Cognition, Emotion, and the Bladder: Psychosocial Factors in Bladder Pain Syndrome and Interstitial Cystitis (BPS/IC)

Sula Windgassen, Lindsey McKernan*

*Corresponding author for this work

Research output: Contribution to journalReview articlepeer-review

6 Citations (Scopus)


Purpose of Review: To review findings from empirical studies assessing the role of psychosocial factors in bladder pain syndrome and interstitial cystitis (BPS/IC). Recent Findings: There is a high rate of psychosocial comorbidity in BPS/IC, including elevated levels of anxiety and depression. Recent studies assessing the role of illness perceptions in BPS/IC relate poorer illness perceptions to more unhelpful illness coping patterns. Conversely, positive illness perceptions including self-efficacy in illness management are associated with more adaptive coping behaviors such as exercising and acceptance. New research is investigating the role of trauma in BPS/IC and the impact of suicidality. There is a paucity of psychosocial interventions for BPS/IC over the last 5 years. The three small-scale studies reviewed included a mindfulness-based stress reduction (MBSR) intervention tailored for BPS/IC, a brief self-management intervention designed to increase patient knowledge and symptom management techniques and a 90-min interview aimed at increasing awareness about physiological affective relationship in IC. Summary: Illness-related cognitions impact illness-related coping behavior, distress, symptom severity, and QoL in BPS/IC. Positive illness perceptions can positively impact behavioral responses to illness and illness outcomes. Trauma, emotion regulation, and suicidality in BPS/IC are important factors for psychosocial interventions and multidisciplinary treatments to address. Insight from the existing evidence base and other functional illness areas such as IBS can be used to inform the design and assessment of interventions aimed to understand and treat BPS/IC as a biopsychosocial illness. The role of healthcare practitioners is fundamental to informing patient perceptions of their illness and providing adequate support for their own self-management approaches.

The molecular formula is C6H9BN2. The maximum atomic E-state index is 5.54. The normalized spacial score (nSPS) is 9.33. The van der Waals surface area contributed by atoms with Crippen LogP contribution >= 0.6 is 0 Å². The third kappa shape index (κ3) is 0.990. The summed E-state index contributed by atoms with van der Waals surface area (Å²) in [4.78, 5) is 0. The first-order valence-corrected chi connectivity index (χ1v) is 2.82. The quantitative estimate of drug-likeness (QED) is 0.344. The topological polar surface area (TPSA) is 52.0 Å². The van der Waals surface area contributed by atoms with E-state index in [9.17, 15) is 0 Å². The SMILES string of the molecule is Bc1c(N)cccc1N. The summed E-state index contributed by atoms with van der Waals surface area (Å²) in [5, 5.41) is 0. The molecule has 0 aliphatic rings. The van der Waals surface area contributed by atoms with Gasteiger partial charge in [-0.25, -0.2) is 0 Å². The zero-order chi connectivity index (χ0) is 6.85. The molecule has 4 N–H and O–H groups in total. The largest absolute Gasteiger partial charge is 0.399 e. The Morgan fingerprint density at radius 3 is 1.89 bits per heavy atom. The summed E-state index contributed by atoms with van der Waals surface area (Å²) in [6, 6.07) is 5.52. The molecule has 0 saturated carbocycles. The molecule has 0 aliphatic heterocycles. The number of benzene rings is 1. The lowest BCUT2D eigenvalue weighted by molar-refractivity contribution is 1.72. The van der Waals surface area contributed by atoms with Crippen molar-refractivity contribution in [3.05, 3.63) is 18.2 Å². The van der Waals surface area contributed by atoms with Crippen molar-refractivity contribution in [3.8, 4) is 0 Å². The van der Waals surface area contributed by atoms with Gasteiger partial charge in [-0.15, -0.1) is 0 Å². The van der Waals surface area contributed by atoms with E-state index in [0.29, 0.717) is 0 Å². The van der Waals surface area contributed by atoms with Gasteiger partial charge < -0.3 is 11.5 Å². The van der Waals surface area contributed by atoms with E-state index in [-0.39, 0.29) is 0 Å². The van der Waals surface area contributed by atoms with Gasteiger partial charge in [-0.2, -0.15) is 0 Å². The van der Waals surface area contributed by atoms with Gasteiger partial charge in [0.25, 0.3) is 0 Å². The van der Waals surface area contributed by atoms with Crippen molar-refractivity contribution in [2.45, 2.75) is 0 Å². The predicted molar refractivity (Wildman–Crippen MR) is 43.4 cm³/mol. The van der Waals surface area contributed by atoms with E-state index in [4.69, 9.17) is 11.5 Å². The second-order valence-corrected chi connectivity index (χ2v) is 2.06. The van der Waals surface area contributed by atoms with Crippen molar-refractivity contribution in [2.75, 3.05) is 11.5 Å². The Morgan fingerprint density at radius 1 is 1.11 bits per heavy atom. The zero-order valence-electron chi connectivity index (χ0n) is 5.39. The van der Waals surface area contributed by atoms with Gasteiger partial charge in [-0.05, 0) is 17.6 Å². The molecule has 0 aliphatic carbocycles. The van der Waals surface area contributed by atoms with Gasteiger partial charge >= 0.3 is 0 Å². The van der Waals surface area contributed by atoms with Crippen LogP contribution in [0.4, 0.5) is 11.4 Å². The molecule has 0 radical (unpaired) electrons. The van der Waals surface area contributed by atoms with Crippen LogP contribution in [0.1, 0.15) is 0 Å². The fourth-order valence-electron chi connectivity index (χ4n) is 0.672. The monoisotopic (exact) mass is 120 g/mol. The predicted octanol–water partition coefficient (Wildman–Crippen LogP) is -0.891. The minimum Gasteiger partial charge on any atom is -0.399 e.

Original languageEnglish
Pages (from-to)9-14
Number of pages6
JournalCurrent Bladder Dysfunction Reports
Issue number1
Publication statusPublished - 1 Mar 2020


  • Burden of illness
  • Coping behavior
  • Interstitial cystitis
  • Psychosocial factors


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